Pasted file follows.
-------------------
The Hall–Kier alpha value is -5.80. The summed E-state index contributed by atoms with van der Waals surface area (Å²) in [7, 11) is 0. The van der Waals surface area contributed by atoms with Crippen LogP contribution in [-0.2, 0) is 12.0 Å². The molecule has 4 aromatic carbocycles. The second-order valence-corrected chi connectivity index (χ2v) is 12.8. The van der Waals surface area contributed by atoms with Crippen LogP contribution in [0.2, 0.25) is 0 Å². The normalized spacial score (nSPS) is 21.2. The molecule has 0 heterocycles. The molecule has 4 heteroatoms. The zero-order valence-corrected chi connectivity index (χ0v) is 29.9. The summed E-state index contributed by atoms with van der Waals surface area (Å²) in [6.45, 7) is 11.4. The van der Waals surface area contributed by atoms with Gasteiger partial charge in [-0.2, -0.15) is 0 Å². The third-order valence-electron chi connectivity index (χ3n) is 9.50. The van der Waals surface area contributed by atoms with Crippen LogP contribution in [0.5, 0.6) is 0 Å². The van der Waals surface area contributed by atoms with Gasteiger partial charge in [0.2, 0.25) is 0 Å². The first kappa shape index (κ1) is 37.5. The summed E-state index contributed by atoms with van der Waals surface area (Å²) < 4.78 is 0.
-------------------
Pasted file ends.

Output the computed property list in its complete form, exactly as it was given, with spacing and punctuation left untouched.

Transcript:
The Hall–Kier alpha value is -5.80. The summed E-state index contributed by atoms with van der Waals surface area (Å²) in [7, 11) is 0. The van der Waals surface area contributed by atoms with Crippen LogP contribution in [-0.2, 0) is 12.0 Å². The molecule has 4 aromatic carbocycles. The second-order valence-corrected chi connectivity index (χ2v) is 12.8. The van der Waals surface area contributed by atoms with Crippen LogP contribution in [0.2, 0.25) is 0 Å². The normalized spacial score (nSPS) is 21.2. The molecule has 0 heterocycles. The molecule has 4 heteroatoms. The zero-order valence-corrected chi connectivity index (χ0v) is 29.9. The summed E-state index contributed by atoms with van der Waals surface area (Å²) in [6.45, 7) is 11.4. The van der Waals surface area contributed by atoms with Gasteiger partial charge in [-0.2, -0.15) is 0 Å². The third-order valence-electron chi connectivity index (χ3n) is 9.50. The van der Waals surface area contributed by atoms with Crippen LogP contribution in [0.5, 0.6) is 0 Å². The van der Waals surface area contributed by atoms with Gasteiger partial charge in [0.2, 0.25) is 0 Å². The first kappa shape index (κ1) is 37.5. The summed E-state index contributed by atoms with van der Waals surface area (Å²) < 4.78 is 0.